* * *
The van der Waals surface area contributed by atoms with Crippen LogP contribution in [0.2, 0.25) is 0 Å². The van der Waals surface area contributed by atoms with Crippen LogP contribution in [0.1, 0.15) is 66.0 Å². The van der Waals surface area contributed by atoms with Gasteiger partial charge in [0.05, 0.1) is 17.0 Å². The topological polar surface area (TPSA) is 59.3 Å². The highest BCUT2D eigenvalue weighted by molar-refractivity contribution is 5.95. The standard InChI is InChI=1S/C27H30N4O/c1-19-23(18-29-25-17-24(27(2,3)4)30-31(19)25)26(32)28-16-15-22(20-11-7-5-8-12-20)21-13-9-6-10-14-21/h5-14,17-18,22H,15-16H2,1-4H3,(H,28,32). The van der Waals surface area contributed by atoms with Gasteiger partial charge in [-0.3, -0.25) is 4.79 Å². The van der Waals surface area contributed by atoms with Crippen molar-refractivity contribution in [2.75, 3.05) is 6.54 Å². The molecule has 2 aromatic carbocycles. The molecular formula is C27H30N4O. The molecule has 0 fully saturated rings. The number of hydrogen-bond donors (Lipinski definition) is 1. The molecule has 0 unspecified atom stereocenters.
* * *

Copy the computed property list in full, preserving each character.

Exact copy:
The van der Waals surface area contributed by atoms with Crippen LogP contribution in [0.2, 0.25) is 0 Å². The van der Waals surface area contributed by atoms with Crippen LogP contribution in [0.1, 0.15) is 66.0 Å². The van der Waals surface area contributed by atoms with Gasteiger partial charge in [0.05, 0.1) is 17.0 Å². The topological polar surface area (TPSA) is 59.3 Å². The highest BCUT2D eigenvalue weighted by molar-refractivity contribution is 5.95. The standard InChI is InChI=1S/C27H30N4O/c1-19-23(18-29-25-17-24(27(2,3)4)30-31(19)25)26(32)28-16-15-22(20-11-7-5-8-12-20)21-13-9-6-10-14-21/h5-14,17-18,22H,15-16H2,1-4H3,(H,28,32). The van der Waals surface area contributed by atoms with Gasteiger partial charge in [-0.3, -0.25) is 4.79 Å². The van der Waals surface area contributed by atoms with Crippen molar-refractivity contribution in [2.75, 3.05) is 6.54 Å². The molecule has 2 aromatic carbocycles. The molecular formula is C27H30N4O. The molecule has 0 fully saturated rings. The number of hydrogen-bond donors (Lipinski definition) is 1. The molecule has 0 unspecified atom stereocenters.